If your business is expanding into the UK market – this information about EIS might be of interest for you!

The Enterprise Investment Scheme (EIS) is designed to help smaller higher-risk trading companies raise funds by offering a range of tax reliefs to investors who purchase new shares in those companies. ​ 
​If your company meets EIS’s requirements listed below, ERB London can assist with submission of your application and get your EIS approval.  

​In order that investors be able to claim, and keep, EIS tax reliefs relating to their shares, 

​the company which issues the shares has to meet a number of rules regarding:

The type of company: 

​(1) Companies must be an unquoted company at the time the shares are issued – that means it cannot be listed on the London Stock Exchange or any other recognized stock exchange.

(2) The company must not control another company without that company being a qualifying subsidiary, nor must there be arrangements in existence at the time the shares are issued.

(3) The company must not be controlled by another company (or another company and any person connected with that company), nor must there be any arrangements in existence at the time the shares are issued for it to be controlled by another company. ​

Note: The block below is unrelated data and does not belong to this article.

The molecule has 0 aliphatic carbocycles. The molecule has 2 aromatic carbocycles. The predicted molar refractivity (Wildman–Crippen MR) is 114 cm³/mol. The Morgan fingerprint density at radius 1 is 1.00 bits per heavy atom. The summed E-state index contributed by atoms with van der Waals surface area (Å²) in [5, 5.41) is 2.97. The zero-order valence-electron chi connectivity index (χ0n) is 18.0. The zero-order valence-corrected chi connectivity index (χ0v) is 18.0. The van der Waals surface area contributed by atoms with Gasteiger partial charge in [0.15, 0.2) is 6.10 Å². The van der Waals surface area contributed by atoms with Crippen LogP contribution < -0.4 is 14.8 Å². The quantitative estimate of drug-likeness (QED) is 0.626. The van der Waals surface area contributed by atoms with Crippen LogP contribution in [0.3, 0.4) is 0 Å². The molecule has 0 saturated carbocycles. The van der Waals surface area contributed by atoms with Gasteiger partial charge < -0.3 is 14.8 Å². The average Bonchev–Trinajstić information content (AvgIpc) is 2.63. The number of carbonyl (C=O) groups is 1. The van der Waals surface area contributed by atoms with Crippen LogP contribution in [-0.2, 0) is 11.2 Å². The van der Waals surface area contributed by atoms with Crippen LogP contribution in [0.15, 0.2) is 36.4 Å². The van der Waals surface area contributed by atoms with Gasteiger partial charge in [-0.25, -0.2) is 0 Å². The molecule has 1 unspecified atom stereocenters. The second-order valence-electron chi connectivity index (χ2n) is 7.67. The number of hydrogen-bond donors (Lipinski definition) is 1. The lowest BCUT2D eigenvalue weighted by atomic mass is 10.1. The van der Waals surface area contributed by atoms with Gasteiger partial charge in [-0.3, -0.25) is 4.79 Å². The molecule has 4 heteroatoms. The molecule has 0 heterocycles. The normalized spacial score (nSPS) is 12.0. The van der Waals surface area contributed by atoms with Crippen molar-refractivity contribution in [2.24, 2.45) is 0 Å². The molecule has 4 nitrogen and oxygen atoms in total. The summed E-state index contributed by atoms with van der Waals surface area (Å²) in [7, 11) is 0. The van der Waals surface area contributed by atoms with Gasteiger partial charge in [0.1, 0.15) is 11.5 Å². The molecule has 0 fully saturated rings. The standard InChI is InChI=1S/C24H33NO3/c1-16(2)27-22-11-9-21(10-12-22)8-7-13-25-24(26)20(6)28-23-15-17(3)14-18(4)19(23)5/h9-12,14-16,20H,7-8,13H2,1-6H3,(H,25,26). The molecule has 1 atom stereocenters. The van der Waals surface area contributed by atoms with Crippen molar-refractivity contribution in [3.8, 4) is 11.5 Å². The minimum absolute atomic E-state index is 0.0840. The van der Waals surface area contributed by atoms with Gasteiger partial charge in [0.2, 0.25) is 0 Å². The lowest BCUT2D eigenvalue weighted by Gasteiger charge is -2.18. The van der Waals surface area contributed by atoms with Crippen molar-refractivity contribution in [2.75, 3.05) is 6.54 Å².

If your business is expanding into the UK market

The amount of money it can raise:

Companies are not allowed to raise more than £5 million in total in any 12 month period from the venture capital schemes.

How and when that money must be employed for the purposes of the trade:
The money raised by the share issue can be used either for the purpose of an existing qualifying trade or for the purpose of preparing to carry on such a trade.

Alternatively, it can be used to carry on research and development intended to lead to such a qualifying trade being carried on.

The trading ac​tivities carried on:
​The trade must be conducted on a commercial basis with a view to the realization of profits.*​


*On that manner please note “excluded activities”, such as: dealing in land, in commodities or futures in shares, securities or other financial instruments, dealing in goods, other than in an ordinary trade of retail or wholesale distribution, financial activities such as banking, insurance, money-lending, debt-factoring, hire-purchase financing or any other financial activities and more.